“The quality of your closest relationship determines how long you will live.” –John Gottman
What do you fight about most often with your spouse? It may surprise you to know that the real reason most fights escalate (and one of the leading causes of relationship breakdowns) is not the issues themselves. Whether a perpetual issue, like finances, or a one-time issue like forgetting to turn the house lights off, most fights are really about feeling unheard and unvalued—feeling your partner does not have your back, as a friend would. As Dan Wile writes, a couple fight “is a deadlock in which one partner’s feeling that his or her own point is not appreciated makes it impossible to appreciate the other’s point” (p. 175). Once this negative cycle of “unappreciation” begins, it becomes impossible to resolve the issue because it is no longer about the issue—it is about emotional needs being unmet. Such fights usually end in withdrawal, tears, silence, or short-term (and ineffective) agreement by one person. Both partners need to do something very different; they need to identify their own needs, make a positive request, and try to meet their partner’s needs.
When we do not feel heard, when our needs are not met, we either escalate or withdraw. You may feel misunderstood, disrespected, or hurt, and say, “How could you do that! You hurt me so much. You know I needed to be at work by 8!” The problem is that instead of telling your partner your feelings and how to help, a lot of other information is added which makes it very hard for him or her to hear what you really need. What one person says in an effort to be heard makes the other person feel unheard and unvalued (Wile). The solution is for each partner (in turn) to identify what it is that he or she does need. The key here is to describe what you do need, not what you don’t want or what you feel your partner is doing wrong.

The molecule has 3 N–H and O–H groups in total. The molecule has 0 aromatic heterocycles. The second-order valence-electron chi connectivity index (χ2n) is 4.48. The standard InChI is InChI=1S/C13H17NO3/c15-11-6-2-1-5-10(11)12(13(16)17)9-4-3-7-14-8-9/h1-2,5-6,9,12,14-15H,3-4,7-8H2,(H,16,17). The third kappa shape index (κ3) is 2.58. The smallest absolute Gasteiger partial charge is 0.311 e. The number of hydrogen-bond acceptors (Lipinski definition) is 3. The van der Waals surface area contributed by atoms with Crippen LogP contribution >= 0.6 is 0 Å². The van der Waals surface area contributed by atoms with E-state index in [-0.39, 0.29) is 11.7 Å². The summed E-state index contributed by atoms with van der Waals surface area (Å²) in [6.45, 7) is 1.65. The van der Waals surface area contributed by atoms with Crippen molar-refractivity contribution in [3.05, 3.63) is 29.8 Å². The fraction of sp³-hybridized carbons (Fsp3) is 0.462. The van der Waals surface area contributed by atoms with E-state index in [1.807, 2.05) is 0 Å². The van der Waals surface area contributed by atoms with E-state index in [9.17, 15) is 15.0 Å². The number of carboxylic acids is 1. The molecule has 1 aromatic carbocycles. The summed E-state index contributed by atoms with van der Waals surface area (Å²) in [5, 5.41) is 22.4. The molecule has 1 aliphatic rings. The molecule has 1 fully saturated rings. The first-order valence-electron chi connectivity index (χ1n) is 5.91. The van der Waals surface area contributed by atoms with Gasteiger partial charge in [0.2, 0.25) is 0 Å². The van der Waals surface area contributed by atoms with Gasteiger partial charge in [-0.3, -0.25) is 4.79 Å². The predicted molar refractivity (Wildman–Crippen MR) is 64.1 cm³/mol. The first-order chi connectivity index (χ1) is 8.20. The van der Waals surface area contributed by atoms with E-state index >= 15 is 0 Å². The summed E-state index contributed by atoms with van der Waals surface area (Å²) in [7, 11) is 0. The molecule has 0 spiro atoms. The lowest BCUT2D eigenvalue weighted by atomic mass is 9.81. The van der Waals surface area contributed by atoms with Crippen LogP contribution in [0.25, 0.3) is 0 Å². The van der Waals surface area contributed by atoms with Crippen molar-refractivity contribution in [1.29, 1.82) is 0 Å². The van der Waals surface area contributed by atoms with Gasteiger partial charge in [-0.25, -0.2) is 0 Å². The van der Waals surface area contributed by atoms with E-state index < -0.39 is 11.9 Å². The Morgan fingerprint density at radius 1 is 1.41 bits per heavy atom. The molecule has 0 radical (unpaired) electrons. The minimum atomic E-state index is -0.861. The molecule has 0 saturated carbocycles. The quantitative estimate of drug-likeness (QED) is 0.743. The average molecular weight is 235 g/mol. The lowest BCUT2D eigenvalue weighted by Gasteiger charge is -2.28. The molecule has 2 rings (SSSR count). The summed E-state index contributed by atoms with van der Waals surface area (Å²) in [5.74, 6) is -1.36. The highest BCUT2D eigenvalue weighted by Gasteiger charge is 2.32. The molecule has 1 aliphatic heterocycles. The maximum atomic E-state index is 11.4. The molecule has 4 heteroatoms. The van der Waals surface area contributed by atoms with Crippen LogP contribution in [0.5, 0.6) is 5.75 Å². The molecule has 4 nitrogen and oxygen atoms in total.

Just describing your need as a positive request is often not enough, however. The listener must also work very hard to not become defensive and to actively identify “this is what my partner needs; it is about her/his need rather than me.” To do this, a listener must postpone his/her agenda and focus on the other’s need. I often spend several sessions helping couples fine-tune how to do this and how to avoid getting derailed. It can be really hard to focus on each other’s feelings and needs and not be upset with your partner. The basic principle here is that when you can fully listen to your partner who is describing his or her own needs (rather than your emotions, errors, shortcomings), then you too will be heard. Even couples who know that escalation will get them less of what they do want (which is to be heard and valued) need guidance in order to put this principle into action. The following steps can help you begin the process of relationship change:
How to make a positive request:
- Speaker-Listener: One person talks and the other listens; this works much better than both people trying to be heard at the same time. Being as good listener is the cornerstone of intimacy. And when speaking, try to talk about your feelings and your reality; avoid commenting on your partner and their feelings/reality.